I wonder what the interconnect technology will be….
    Intel is reportedly doing this kind of setup with the Xeon next year:

    https://wccftech.com/intel-next-gen-sapphire-rapids-xeon-cpu-die-shot-unveils-mcm-design-up-to-80-cores-4-chiplets/
    https://www.extremetech.com/computing/321658-sapphire-rapids-cpu-leak-up-to-56-cores-64gb-of-onboard-hbm2

    60-cores total, 15 per chip. It says they will use up to 64GB HBM2 on-die memory (4 x 16GB stacks) up to 1TB/s combined with up to 4TB of lower bandwidth DDR5 memory (~300GB/s 8-channel).

    It may be better for Apple to make a larger custom chip with different cores internally but it makes sense that it would be cost-effective with multiple chips and they can shut off entire chips to save power.
    Yup-- Intel calls the packaging/fabric tech 'tile.' 

    I'm wondering if TSMC has something similar. TSMC's communication about its packaging tech is hard to decipher. I read they now lump it altogether under a name like '3Dfabric' (https://www.anandtech.com/show/16051/3dfabric-the-home-for-tsmc-2-5d-and-3d-stacking-roadmap), but it's still pretty opaque. I guess that's fine -- their customers surely know what it all means (their customers are companies like Apple, not individuals like me).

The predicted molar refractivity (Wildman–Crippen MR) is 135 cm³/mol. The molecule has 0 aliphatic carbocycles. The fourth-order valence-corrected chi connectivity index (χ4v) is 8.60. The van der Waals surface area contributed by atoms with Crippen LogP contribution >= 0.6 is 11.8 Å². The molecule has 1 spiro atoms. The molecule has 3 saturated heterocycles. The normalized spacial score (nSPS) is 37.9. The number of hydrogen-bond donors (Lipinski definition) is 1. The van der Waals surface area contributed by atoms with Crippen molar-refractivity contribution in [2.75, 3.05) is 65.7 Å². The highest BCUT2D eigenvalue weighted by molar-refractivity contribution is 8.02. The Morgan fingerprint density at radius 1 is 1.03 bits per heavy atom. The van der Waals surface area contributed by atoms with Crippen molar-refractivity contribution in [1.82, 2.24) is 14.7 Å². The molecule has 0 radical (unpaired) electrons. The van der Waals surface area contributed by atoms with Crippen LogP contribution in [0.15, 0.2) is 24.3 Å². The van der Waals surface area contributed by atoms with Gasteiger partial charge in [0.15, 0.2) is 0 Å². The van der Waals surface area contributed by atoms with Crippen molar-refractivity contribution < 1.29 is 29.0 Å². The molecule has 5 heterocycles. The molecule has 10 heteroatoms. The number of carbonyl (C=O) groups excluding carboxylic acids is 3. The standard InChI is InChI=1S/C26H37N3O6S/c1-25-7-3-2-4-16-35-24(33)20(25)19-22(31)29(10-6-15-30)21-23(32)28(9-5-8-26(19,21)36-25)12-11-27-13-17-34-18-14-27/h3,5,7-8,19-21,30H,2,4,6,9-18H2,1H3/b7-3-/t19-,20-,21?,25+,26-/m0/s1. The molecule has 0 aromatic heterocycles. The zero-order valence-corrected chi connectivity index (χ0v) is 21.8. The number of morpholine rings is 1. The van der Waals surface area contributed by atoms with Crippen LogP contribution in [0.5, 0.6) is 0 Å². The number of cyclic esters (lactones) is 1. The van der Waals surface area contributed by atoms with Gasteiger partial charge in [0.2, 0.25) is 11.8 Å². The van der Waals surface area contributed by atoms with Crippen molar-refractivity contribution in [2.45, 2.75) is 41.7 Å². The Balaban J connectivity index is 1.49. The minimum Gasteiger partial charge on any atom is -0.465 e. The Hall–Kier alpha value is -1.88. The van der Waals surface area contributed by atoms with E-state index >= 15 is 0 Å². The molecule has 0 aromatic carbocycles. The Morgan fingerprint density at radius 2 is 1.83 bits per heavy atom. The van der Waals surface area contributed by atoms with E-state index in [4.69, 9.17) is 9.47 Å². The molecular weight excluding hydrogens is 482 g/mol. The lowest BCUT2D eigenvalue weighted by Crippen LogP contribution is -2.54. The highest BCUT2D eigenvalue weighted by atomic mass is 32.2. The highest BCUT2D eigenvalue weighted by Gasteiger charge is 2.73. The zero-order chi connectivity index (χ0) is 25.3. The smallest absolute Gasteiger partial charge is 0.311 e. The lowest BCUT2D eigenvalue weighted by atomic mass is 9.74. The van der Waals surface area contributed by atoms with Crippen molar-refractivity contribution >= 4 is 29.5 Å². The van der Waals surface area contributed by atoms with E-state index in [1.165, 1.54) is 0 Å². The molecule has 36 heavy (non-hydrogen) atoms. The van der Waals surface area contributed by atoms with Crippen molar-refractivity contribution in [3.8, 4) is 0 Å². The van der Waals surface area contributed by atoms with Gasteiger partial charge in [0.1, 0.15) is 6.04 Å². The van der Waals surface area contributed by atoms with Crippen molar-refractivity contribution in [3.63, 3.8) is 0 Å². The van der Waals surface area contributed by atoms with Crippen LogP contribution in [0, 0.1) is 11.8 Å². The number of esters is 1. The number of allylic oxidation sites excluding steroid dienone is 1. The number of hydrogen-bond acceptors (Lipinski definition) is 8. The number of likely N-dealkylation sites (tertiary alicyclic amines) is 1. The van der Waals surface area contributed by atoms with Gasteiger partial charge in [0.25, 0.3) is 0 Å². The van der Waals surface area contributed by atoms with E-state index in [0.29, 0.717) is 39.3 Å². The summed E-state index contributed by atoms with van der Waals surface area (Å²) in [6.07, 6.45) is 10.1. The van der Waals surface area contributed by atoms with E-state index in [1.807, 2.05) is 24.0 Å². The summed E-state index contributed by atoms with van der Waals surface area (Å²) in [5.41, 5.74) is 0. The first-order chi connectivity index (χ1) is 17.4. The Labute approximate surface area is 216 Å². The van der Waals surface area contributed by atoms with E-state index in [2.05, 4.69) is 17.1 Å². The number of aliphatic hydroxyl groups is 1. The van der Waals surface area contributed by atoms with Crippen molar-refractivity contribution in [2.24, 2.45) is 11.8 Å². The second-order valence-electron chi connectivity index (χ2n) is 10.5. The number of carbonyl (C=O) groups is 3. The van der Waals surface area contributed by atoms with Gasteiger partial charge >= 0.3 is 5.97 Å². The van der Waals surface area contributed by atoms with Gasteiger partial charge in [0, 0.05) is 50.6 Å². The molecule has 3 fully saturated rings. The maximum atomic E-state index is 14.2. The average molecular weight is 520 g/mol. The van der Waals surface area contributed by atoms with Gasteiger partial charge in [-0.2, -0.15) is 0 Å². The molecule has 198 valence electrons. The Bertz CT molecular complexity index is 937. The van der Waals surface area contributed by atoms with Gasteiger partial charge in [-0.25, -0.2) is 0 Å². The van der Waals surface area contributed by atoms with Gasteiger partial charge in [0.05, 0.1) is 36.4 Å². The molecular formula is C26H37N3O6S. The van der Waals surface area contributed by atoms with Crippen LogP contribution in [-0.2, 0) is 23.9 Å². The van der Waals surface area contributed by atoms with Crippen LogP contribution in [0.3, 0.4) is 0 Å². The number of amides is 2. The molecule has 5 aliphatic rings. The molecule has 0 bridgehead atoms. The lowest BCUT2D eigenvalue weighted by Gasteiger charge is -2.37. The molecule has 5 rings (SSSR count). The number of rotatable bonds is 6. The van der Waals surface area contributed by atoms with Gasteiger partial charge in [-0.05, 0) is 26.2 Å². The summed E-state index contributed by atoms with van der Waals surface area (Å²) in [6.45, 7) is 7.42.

watto_cobra
  • Reply 32 of 36
    robabarobaba Posts: 226member
    MacPro said:
    I know it's an old well-worn wish from the Intel era but now Apple could  (and I hope Apple does) make the full-on professional beast and also a mid-sized pro-sumer version. There are a ton of small businesses unable to justify the high-end Mac Pro but that have needs above the iMac and Mac mini range.
    The new high-end Mac Mini will be a beast.  Not sure your going to need expansion slots.
    watto_cobra
  • Reply 33 of 36
    robabarobaba Posts: 226member

    Marvin said:
    blastdoor said:
    10x1=10
    10x2=20
    10x4=40